Text & photograph Copyright (c) 2018 Richard Starling. Bible verses from New Living Translation (2nd Ed.)
White water cascades over this rugged cliff in a Norwegian fjord. Constant streams of cold abrasive water, wrestling with the solid rock, and gradually carving a pathway that might one day become a new valley.
Life cannot exist without water. Yet in the wild outdoors, water is an agent of change and trial. The endless roar of this waterfall gradually numbed the senses, until wind caught spray and woke those same senses up again with shocking cold. But it was fascinating to be there, to watch and experience, and to enjoy raw power in the eternal conflict.
It’s a picture of life and faith. We need solid rock to stand on, and living water to enliven us in the daily struggles and conflicts.
This psalm speaks of the contrast: trouble weaves patterns through circumstance, and hope sounds a clear rallying cry- God IS with us!
Psalm 42:7-11 (TNIV)
Deep calls to deep in the roar of your waterfalls; all your waves and breakers have swept over me. By day the LORD directs his love, at night his song is with me— a prayer to the God of my life.
I say to God my Rock, “Why have you forgotten me? Why must I go about mourning, oppressed by the enemy?” My bones suffer mortal agony as my foes taunt me, saying to me all day long, “Where is your God?”
Why, my soul, are you downcast? Why so disturbed within me? Put your hope in God, for I will yet praise him, my Saviour and my God.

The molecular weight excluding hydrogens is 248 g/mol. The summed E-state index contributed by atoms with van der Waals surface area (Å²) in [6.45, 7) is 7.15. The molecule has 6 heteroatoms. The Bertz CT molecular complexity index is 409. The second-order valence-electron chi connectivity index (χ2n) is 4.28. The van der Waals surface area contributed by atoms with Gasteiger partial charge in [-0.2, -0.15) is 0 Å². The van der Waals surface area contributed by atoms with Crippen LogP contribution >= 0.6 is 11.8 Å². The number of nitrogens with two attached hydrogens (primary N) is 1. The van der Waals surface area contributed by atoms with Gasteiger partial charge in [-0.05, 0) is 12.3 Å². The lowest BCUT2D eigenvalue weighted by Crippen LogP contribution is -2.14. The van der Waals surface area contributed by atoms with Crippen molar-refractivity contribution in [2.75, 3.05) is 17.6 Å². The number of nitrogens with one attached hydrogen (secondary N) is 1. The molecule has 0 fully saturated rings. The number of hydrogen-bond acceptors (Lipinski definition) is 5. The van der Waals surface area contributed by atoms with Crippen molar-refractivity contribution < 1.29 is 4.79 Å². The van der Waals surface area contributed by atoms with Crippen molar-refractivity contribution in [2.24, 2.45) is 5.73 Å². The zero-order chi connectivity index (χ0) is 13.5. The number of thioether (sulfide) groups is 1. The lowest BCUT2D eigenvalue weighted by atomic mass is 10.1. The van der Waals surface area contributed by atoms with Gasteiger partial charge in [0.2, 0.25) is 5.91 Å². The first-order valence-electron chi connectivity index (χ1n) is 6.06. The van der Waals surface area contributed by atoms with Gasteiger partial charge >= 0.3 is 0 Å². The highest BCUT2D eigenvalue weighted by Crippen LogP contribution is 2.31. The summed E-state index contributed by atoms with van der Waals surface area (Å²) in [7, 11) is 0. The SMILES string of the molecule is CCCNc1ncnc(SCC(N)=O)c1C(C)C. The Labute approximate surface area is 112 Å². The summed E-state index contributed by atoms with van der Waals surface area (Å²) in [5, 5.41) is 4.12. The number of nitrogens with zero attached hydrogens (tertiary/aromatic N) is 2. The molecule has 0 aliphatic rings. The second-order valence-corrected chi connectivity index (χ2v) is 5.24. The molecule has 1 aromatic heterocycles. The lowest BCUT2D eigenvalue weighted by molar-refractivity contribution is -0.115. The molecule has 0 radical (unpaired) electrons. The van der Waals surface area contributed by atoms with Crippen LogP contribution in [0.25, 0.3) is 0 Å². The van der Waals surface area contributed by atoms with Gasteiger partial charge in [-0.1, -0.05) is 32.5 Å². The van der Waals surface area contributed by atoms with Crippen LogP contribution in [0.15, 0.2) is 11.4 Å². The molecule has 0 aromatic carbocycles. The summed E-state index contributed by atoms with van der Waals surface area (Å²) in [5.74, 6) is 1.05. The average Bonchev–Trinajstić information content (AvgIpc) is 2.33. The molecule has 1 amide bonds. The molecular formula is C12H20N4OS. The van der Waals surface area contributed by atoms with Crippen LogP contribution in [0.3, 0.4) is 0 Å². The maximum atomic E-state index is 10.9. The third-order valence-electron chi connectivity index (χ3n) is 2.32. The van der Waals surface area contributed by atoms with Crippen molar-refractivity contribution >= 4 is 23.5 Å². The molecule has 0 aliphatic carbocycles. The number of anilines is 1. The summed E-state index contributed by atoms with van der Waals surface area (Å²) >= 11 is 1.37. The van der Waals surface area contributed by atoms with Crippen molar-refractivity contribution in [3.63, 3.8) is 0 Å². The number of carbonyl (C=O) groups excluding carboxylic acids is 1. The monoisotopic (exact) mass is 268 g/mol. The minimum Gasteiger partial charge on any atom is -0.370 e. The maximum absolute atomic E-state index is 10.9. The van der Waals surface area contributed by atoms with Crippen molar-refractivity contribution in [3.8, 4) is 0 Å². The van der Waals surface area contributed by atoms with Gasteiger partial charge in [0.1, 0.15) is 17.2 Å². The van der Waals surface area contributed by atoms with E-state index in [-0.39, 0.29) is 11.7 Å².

Take courage in the everlasting sign of the rainbow. This photo was taken a few hours later as a squall passed. The rainbow rested briefly across the broken mountainside as late sunlight basted the slopes with warm light.
Sometimes we simply need to do what the psalmist suggested. Even when things are hard and conflict steals our assurance… “Why, my soul, are you downcast? Why so disturbed within me? Put your hope in God, for I will yet praise him, my Saviour and my God.”
There is hope and peace eternally.
May the Almighty Lord God bless your soul with peace this day. In the name of the Father, the Son, and the Holy Spirit, Amen.
“You keep track of all my sorrows. You have collected all my tears in your bottle. You have recorded each one in your book.” Psalm 56:8 (NLT)
When I was about six or seven, I came home from school to proudly present Mum with a string bag. It was made of a loose-weave cloth that I had carefully “decorated” with stitched patterns. I didn’t think much about it, except when I needed string and that’s where it was kept, hanging up in a cupboard.